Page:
As I mentioned earlier in the article, I had not originally intended to use a Mercury Magnetics Power Transformer (PT), electing instead to save a little money and use the stock DRRI PT. I’ve since changed my mind. How this came to be makes for an interesting story.
About 10 days before I was scheduled to pick up my amp at Mikey’s shop, I sent out emails to all the companies that I linked in this article. This included Mercury Magnetics since Mikey was putting their output transformer, reverb transformer and choke in my amp. Shortly after sending out an email to Mercury, I heard back from Paul Patronete who graciously gave the OK to link to their site. He also took a moment to let me know in addition to the other Mercury iron I was using, their power transformer would make an improvement in the tone of my amp. Paul invited Mikey and me to give Sergio Hamernik (an owner of Mercury Magnetics) a call to discuss the benefits of the power transformer.
Mercury Magnetics Axiom Power Transformer for a Deluxe Reverb (not for a DRRI)
I really appreciated the helpful suggestion but I hadn’t ever heard of a PT making a difference in tone, thinking the other pieces of Mercury iron would make 90% of the improvement. I did let Paul know I’d add a comment in this article saying I’d heard from Mercury and the PT would make a big improvement in the tone. He wrote me back with an interesting bit of information I had never considered. Here’s a paraphrase from the email he sent me:
The stock reissue PT does an OK job of supplying the required voltages to the circuit however the overall PT's behavior under working conditions is not the same as the original vintage Deluxe Reverb PT. Characteristics that make the reissue PT different than the original PT involve flux density, AC regulation and primary inductance. These characteristics are a very important factor for the player that wants to nail the tonality of the vintage Blackface Deluxe Reverb amp.
Paul once again encouraged me to talk to Sergio. This certainly piqued my interest so I got in touch with Mikey and discussed Paul’s comments. We decided to get Paul on a conference call and to also see if we could speak to Sergio. We called Mercury in the late afternoon, four days before I was due to pick up my amp. Although Sergio wasn’t in, Paul spent almost 1.5 hours talking with Mikey and me about their power transformer and the rest of their iron.
Paul is a guitar player first and foremost and his enthusiasm for great tone is infectious. In addition to talking about all the good things Mercury Magnetics has brought to the industry and guitar players, he talked about what some of the cutting edge builders are doing. Mikey and Paul had very similar opinions on what makes great tone and why. It was a very informative and fun conversation. At the end of it, I certainly wanted to speak to Sergio so Paul invited Mikey and I to call again in the morning.
The next day, Mikey and I called Paul and after a brief chat, he brought Sergio to the phone. It was truly a treat to talk with Sergio and I learned a LOT about tube amps, the importance of an amp’s magnetics (the iron) and primarily, the benefits of using a Mercury Magnetics power transformer engineered for a Deluxe Reverb. As we talked, I jotted down as many notes as I could manage. I’ll share them with you now, although please keep in mind I may not have captured everything Sergio was conveying. He did a fine job though of keeping his information geared to my level of understanding.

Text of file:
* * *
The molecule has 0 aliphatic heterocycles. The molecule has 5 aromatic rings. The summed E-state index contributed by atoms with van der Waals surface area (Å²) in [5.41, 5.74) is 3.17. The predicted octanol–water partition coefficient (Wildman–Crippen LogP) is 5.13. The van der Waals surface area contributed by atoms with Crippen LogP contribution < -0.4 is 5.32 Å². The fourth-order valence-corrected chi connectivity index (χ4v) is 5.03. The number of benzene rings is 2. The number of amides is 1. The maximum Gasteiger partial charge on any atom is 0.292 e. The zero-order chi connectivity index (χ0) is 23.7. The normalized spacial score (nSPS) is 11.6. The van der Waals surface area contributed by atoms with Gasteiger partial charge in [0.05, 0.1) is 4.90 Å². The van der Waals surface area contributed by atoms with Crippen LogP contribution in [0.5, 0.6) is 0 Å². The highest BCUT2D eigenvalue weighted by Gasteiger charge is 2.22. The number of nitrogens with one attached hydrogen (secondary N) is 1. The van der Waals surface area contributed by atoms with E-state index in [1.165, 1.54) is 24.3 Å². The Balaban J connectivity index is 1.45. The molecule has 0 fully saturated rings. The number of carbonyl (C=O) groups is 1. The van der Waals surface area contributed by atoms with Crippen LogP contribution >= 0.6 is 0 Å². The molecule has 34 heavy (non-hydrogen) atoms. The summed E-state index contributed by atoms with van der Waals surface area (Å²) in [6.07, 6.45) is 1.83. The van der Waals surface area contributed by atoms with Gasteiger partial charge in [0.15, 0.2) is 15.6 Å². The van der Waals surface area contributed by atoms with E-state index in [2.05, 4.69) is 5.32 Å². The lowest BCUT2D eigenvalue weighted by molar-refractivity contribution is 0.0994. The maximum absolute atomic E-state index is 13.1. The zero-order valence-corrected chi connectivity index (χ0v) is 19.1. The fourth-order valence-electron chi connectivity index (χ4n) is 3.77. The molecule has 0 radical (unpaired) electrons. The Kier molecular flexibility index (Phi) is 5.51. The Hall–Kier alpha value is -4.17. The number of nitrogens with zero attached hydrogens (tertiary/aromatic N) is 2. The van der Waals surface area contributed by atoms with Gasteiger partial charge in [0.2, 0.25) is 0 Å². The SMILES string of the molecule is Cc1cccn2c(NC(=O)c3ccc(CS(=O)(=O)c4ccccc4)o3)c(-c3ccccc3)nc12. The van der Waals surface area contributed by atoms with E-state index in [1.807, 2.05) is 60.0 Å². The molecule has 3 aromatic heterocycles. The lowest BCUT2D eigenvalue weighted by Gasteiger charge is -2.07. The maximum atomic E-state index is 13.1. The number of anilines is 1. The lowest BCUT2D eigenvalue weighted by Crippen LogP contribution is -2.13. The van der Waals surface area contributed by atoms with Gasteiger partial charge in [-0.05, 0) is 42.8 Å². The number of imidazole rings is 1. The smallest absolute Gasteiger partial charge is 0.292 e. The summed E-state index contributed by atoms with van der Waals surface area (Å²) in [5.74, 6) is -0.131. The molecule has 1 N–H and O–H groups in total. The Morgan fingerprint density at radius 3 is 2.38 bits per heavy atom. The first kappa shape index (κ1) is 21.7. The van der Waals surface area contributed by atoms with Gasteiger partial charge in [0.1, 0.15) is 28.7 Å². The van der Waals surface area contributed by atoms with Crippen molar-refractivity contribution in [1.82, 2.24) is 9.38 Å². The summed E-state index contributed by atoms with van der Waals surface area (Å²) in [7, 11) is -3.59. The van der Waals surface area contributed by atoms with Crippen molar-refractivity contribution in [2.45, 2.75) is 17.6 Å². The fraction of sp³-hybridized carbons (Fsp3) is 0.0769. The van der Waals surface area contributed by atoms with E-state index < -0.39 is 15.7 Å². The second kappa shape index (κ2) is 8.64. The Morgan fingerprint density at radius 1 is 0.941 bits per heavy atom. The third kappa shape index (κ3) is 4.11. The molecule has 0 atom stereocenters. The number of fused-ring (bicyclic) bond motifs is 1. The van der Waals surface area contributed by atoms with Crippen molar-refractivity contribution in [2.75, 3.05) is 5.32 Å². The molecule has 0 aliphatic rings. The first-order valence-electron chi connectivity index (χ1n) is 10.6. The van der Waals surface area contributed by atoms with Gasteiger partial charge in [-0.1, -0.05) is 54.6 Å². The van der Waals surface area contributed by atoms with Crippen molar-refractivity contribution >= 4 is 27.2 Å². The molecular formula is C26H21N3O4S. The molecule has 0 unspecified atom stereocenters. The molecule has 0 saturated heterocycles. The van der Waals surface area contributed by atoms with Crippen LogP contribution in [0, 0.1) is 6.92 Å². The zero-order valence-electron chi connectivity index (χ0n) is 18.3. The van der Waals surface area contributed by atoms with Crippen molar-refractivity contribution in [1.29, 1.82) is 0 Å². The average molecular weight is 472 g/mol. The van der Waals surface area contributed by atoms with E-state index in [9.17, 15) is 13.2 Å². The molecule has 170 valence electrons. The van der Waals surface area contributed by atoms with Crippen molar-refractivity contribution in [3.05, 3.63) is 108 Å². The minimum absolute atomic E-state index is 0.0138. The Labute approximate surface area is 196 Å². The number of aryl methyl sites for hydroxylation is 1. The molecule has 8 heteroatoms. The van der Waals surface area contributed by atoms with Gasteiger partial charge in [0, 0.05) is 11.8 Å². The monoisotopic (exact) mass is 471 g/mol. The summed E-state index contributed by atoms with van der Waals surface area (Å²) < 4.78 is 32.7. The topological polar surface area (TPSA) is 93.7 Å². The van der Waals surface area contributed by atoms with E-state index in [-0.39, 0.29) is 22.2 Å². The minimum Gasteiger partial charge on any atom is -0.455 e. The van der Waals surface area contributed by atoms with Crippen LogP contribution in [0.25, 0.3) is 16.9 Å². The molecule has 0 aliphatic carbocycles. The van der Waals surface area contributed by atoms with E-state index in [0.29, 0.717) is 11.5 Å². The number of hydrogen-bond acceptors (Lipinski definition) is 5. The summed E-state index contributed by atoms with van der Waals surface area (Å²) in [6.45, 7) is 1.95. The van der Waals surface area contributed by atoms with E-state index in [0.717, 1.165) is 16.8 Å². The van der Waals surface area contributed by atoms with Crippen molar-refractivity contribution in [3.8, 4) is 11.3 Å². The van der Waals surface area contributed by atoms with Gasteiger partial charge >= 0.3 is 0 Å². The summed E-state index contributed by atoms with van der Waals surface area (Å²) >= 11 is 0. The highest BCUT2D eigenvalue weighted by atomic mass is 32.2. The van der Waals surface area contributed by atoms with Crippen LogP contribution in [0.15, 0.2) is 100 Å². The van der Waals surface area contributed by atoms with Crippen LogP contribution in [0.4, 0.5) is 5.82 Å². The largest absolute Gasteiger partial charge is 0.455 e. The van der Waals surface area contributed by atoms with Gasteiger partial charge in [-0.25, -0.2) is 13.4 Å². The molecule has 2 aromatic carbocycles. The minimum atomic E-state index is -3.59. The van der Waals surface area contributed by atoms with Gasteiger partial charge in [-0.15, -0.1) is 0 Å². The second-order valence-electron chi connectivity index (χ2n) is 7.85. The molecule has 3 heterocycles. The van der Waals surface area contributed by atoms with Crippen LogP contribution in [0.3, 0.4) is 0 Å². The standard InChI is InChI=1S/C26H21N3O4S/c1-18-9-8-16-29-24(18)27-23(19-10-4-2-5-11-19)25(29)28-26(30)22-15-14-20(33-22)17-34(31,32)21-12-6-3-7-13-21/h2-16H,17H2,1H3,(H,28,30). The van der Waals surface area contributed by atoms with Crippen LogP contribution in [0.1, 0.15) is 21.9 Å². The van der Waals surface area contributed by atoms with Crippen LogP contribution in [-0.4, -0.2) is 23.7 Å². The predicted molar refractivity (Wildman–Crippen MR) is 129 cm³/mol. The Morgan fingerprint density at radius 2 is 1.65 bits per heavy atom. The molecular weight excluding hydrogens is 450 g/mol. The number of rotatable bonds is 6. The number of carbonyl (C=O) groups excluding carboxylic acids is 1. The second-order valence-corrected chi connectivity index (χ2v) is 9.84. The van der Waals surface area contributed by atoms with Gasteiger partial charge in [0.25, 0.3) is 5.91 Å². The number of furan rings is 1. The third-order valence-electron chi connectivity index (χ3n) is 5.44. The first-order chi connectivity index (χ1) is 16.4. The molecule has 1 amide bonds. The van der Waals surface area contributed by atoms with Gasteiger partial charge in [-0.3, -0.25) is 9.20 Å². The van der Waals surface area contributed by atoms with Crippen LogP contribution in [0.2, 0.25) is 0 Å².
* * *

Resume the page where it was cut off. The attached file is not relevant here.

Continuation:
Sergio started by asking me if I knew what modulation is. Of course I’ve heard the word but I wasn’t sure what it meant in relation to tube amps. He explained an amplifier is a modulated power supply whereby the guitar signal is used to modulate the amp and so the quality of the power transformer affects tonality. He said the power transformer (along with the rectifier tube, a 5AR4 type) is responsible for taking the AC wall current and transforming it into the DC current used in certain parts of the amplifier. He said the power supply sets everything else up and everything depends on the character of the power supply. For example, since it helps determine the AC and DC voltages going to each section of the amp and tubes, it has a big impact on the feel of the amp.
I learned that although the stock DRRI power transformer provides the right amount of volts and amps (current) to the amplifier, the DRRI power transformer is nothing like one of the original PT’s used in Deluxe Reverbs. Sergio said among other things, the flux density and primary inductance all have to be right. As a comparison, the DRRI stock power transformer has 1/2 or less inductance on the primary than a Mercury Axiom PT. (You may recall from a previous section; inductance is the opposition to changes in current.)
He said capacitance and leakage reactance are critically important and Mercury Magnetics power transformers have lower flux density and heavier iron with better permeability. Capacitance and leakage reactance between the windings, and where the filaments are in relation to the B+ supply, really matters. Now that’s a mouthful! I think I’ll need to spend some time researching the concepts mentioned in just the last two paragraphs so I can better understand the electrical theory behind his designs. One of the best things about this project and writing this article is being exposed to new concepts. This is my idea of fun!
Sergio did break this theory down into practical examples for me. He explained the Mercury Magnetics method starts with finding the very best sounding amps and examining their iron. For example, if there is a great tone on a recording, Sergio can try to find the exact amp used on the recording and use it as the model for new iron.